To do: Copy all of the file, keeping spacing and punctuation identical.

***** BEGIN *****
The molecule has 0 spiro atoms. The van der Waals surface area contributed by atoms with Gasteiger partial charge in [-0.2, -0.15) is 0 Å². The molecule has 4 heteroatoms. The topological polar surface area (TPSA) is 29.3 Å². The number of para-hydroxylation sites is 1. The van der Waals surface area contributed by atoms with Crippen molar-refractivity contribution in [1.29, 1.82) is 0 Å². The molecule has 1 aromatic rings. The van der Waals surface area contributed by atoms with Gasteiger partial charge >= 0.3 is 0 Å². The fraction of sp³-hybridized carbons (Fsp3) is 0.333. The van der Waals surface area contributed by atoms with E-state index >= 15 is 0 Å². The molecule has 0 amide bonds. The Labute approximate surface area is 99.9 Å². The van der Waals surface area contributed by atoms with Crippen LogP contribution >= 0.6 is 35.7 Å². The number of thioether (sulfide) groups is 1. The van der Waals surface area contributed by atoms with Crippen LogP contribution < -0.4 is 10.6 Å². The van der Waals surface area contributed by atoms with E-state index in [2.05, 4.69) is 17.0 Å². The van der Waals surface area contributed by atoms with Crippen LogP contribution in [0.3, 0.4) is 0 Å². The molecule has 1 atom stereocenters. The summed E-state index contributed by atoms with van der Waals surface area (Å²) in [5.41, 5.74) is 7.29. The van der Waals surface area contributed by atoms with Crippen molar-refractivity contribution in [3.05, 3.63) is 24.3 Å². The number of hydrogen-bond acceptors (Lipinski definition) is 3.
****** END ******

The molecule has 0 spiro atoms. The van der Waals surface area contributed by atoms with Gasteiger partial charge in [-0.2, -0.15) is 0 Å². The molecule has 4 heteroatoms. The topological polar surface area (TPSA) is 29.3 Å². The number of para-hydroxylation sites is 1. The van der Waals surface area contributed by atoms with Crippen molar-refractivity contribution in [1.29, 1.82) is 0 Å². The molecule has 1 aromatic rings. The van der Waals surface area contributed by atoms with Gasteiger partial charge >= 0.3 is 0 Å². The fraction of sp³-hybridized carbons (Fsp3) is 0.333. The van der Waals surface area contributed by atoms with E-state index >= 15 is 0 Å². The molecule has 0 amide bonds. The Labute approximate surface area is 99.9 Å². The van der Waals surface area contributed by atoms with Crippen LogP contribution >= 0.6 is 35.7 Å². The number of thioether (sulfide) groups is 1. The van der Waals surface area contributed by atoms with Crippen LogP contribution < -0.4 is 10.6 Å². The van der Waals surface area contributed by atoms with E-state index in [2.05, 4.69) is 17.0 Å². The van der Waals surface area contributed by atoms with Crippen LogP contribution in [0.3, 0.4) is 0 Å². The molecule has 1 atom stereocenters. The summed E-state index contributed by atoms with van der Waals surface area (Å²) in [5.41, 5.74) is 7.29. The van der Waals surface area contributed by atoms with Crippen molar-refractivity contribution in [3.05, 3.63) is 24.3 Å². The number of hydrogen-bond acceptors (Lipinski definition) is 3.